By the time the fundraising deadline arrived, they had exceeded their goal, raising a total of $5,100 from 226 backers around the world. To keep their backers informed of project progress, they also started a website called The Edge and Back.

#3: Play to Your Strengths

When I asked the girls about the most valuable skills or insights they gained from their summer project, they didn't hesitate to answer with a chorus of, "Teamwork!"

In the role of mentor, David Scifres says he made a deliberate effort to stay on the sidelines of the project. He watched the girls apply collaboration skills to get organized. "They made plans together, outlined the tasks, and then thought about their individual strengths. What did each of them have to contribute? Then it they divided the tasks, playing to each of their strengths," he says.

Emma, who describes her role as "the order-keeping person on the team," explains that the girls wanted to share leadership across the whole team. "We didn't want one person in charge. It just seemed better to us if everybody worked together and shared responsibility."

#4: Don't Let Roadblocks Stop You

Despite the obvious enthusiasm of the team members, they did run into occasional setbacks. A worldwide helium shortage, for instance, threatened to keep their weather balloon grounded. Undaunted, the girls worked their networks for answers and discovered that one of their grandfathers had a business contact who could supply the helium they needed. That got them back on track toward a launch date in late July.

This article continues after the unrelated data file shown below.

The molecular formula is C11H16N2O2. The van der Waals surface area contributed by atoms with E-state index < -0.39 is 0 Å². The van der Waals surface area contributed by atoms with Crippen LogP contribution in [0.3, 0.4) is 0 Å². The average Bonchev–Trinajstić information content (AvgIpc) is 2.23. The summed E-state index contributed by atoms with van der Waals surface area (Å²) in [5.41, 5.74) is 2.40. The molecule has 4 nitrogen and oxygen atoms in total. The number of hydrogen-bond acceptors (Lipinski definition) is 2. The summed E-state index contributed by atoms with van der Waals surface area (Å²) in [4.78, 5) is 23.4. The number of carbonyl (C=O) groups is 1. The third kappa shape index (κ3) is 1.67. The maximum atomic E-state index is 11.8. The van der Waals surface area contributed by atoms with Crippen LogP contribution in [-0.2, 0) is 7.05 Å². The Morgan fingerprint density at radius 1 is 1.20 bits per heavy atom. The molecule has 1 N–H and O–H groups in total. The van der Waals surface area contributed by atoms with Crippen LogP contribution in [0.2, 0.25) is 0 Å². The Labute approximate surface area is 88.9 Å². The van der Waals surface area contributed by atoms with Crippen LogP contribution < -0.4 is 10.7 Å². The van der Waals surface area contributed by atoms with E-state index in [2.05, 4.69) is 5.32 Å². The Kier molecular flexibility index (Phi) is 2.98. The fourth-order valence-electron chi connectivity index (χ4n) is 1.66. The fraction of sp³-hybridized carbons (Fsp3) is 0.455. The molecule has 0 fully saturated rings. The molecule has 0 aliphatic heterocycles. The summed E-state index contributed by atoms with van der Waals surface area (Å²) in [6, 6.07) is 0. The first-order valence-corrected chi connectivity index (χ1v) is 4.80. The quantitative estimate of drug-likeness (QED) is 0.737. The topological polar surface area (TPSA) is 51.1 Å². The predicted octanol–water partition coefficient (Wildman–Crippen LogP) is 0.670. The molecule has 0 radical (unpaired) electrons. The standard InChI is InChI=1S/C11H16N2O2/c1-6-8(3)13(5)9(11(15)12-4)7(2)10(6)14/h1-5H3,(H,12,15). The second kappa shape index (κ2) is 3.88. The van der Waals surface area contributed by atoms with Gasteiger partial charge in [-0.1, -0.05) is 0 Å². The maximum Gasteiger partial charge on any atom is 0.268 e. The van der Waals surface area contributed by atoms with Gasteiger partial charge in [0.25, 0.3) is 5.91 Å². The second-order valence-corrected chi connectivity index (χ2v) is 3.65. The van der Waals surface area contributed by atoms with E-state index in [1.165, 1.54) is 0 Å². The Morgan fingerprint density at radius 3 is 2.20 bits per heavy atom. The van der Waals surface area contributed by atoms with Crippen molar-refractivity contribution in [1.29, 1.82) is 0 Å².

On launch day, family and friends gathered to watch them send up the balloon and its payload: two high-definition video cameras, one high-resolution still camera, and three GPS trackers to help them locate it when it returned to Earth. Up went the balloon under clear Kentucky skies, reaching 118,000 feet (just over 22 miles) before coming back down. Two-and-a-half hours later, when the GPS devices indicated a location back on the ground, the girls and their adult drivers set off on a cross-country hunt, tracking the coordinates until they reached a field behind a church in Lafayette, Tennessee. Steep hills, brambles, and barbed-wire fence stood in the way of their payload, but as Anna relates, "nothing was going to keep us from getting it back."

#5: Pass it On

With the new school year underway, the girls are busy with their next challenge: middle school. Now seventh-graders at Drakes Creek Middle School, they plan to make a return trip this fall to their former elementary school and make a presentation about their summer project. "That's where the learning comes in," says David, reinforcing the value of end-of-project presentations. "You have to not only plan it and do it, but then be able to communicate what you did and, maybe, inspire others." Naturally, the girls are taking a collaborative approach to developing their presentation.

Mini hopes they might inspire more girls to pursue science, a subject she loves "because it's so many things." Emma plans to share a message about persistence. "Don't be afraid to try something. Do what you want to do." The girls also plan to give their former principal, Dr. Mary Evans, a poster that includes their photos taken from the stratosphere, a lasting reminder of a most excellent summer adventure.